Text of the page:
“Behind the Mask” envisions an absurd world where supernatural serial killers like Freddy, Jason and Chucky are real, where a young grad student decides to film a documentary on an up-and-coming slasher, Leslie Vernon. The film is a refreshingly funny commentary/homage on classic horror films from the 1970s and ’80s, featuring Nathan Baesel in an excellent performance as Vernon. Director Scott Glosserman likens Baesel’s debut to Johnny Depp’s in the original “Nightmare on Elm Street,” and it’s easy to see Basel’s potential. It’s one of my favorite picks so far.
“Severance” is a new British horror/comedy about a group of business people from a large military/industrial firm that go on a teamwork retreat in the backwoods of Eastern Europe. They quickly discover someone is out to kill them, and they wonder if the horror has something to do with their role as weapons dealers to world governments. The film is quite funny with some scenes of intense gore, but I wouldn’t call it anything special in the genre.
A festival organizer described “Intellectual Property” as “Pi” meets “Good Night and Good Luck.” The film takes place in the midst of McCarthyism, and it is about a young, naive inventor and prodigy whose entire corpus of designs is stolen by his mentor and by his father. Grown up, he begins working on his masterpiece, but he becomes increasingly paranoid that the world is out to get him and to steal his ideas, just like the Reds. The idea of the film is great, and it works on several levels, including keeping the audience guessing at what is going to come. Yet, while the male lead is good, the supporting cast seems oddly wooden, and they make the absurdities and the descent into paranoia within the film even harder to swallow.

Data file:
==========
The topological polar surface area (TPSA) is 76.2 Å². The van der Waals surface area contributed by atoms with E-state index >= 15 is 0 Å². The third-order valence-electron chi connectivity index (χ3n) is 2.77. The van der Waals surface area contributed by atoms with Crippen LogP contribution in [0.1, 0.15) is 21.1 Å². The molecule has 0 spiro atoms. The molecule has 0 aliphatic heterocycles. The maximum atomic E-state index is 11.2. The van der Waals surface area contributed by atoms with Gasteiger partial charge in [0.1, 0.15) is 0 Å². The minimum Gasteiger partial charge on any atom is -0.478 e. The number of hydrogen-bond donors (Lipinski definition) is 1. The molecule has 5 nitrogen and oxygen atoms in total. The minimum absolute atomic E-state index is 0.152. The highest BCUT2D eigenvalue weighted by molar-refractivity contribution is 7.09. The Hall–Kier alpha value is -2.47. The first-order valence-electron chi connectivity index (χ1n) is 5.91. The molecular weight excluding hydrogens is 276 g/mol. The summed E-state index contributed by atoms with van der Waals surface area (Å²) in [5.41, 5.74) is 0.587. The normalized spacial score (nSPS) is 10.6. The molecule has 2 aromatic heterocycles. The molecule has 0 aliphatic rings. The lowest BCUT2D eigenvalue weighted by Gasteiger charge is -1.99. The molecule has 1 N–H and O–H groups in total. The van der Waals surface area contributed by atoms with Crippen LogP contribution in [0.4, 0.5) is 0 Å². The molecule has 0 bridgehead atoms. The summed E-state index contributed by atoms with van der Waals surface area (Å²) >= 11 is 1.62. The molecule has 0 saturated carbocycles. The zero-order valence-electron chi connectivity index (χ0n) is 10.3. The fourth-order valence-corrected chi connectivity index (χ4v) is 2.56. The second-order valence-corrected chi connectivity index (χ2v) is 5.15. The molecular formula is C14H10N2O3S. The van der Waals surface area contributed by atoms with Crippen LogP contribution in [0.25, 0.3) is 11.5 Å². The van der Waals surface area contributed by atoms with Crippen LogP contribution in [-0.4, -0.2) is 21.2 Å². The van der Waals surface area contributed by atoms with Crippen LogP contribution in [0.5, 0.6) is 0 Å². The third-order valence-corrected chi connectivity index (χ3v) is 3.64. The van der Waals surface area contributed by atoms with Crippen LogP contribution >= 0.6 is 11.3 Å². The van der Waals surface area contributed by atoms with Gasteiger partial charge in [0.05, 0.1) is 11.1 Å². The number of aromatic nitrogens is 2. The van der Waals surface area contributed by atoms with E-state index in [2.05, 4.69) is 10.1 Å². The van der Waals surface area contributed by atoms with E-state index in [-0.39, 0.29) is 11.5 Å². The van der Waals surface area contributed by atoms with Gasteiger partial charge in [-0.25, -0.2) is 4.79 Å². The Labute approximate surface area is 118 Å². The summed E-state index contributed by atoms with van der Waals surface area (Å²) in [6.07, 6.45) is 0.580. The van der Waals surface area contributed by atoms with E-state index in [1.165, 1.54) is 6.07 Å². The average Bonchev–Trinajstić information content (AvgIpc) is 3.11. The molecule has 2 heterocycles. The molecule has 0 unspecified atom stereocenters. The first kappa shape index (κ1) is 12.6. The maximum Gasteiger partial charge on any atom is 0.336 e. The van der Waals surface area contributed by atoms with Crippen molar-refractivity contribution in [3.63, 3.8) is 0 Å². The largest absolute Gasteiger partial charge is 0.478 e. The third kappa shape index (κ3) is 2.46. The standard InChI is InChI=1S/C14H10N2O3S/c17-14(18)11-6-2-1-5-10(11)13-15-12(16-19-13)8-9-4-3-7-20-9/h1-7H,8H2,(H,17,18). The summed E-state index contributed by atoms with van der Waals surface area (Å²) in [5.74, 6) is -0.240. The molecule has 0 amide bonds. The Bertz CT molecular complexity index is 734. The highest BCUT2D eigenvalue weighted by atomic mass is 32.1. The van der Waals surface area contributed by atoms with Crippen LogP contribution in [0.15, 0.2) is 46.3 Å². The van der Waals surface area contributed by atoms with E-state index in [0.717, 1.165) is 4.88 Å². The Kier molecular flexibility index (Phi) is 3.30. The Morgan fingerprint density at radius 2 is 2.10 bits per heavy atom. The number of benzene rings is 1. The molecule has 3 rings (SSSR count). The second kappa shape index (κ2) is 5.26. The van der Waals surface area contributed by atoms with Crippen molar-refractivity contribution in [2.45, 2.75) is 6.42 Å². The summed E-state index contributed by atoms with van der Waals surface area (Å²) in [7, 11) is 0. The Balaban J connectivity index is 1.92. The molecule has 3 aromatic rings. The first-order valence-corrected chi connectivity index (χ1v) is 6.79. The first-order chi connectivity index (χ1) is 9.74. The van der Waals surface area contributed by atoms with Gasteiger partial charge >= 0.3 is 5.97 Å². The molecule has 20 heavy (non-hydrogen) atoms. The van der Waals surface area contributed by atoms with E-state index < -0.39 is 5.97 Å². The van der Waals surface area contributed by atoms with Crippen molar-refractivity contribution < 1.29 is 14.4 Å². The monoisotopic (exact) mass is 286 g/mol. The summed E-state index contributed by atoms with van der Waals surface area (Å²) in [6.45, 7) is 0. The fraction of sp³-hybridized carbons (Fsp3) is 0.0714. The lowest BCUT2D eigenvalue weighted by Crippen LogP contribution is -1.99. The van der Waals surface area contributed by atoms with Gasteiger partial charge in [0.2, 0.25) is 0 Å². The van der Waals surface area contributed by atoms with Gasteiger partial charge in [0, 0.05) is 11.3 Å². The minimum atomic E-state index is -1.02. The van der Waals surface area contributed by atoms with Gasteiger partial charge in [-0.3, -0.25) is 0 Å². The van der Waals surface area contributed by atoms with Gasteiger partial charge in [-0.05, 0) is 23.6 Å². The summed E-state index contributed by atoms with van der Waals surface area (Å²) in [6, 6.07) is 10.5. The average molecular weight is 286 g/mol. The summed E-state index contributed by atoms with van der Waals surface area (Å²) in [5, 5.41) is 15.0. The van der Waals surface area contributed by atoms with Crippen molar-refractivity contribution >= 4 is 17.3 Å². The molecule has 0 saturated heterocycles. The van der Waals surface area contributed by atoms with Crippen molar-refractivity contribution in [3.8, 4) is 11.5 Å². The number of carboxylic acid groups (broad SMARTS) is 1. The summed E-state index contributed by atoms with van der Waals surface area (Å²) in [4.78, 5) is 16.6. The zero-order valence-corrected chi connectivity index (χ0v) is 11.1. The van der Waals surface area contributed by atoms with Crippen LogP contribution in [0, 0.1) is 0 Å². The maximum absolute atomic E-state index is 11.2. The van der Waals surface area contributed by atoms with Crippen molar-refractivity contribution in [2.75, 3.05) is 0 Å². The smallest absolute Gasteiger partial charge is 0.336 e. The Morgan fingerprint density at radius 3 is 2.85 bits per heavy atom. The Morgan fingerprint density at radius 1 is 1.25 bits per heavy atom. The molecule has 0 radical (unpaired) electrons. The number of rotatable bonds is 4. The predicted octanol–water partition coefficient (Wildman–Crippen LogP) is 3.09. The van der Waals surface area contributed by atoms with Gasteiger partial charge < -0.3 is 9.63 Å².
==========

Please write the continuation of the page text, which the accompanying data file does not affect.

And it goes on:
“Apocalypse and the Beauty Queen” had me sold with the first word of the title. As it suggests, the film is B-movie cheese at its finest. The plot is simple and based (I surmise) on the historical Elizabeth Barthory, a Transylvanian countess who inspired the creation of Dracula. “Apocalypse” is about Sylvie (Courtney Kocak), a young woman in a post-apocalyptic America who is kidnapped into the court of Amber (Beverly Hynds), a former beauty queen and present ruler of a local county, who tortures and kills girls in her obsession to stay young, and in her jealousy of other beauties. The film is what I would call the perfect “good, bad movie.” The plot and characters made it an entertaining treat, and Kocak is exceptional in bringing acting talent, unique beauty and a willingness to shed clothes for her role, a rare combination in the genre. The film was made here in St. Louis and will be getting a DVD release in the upcoming months.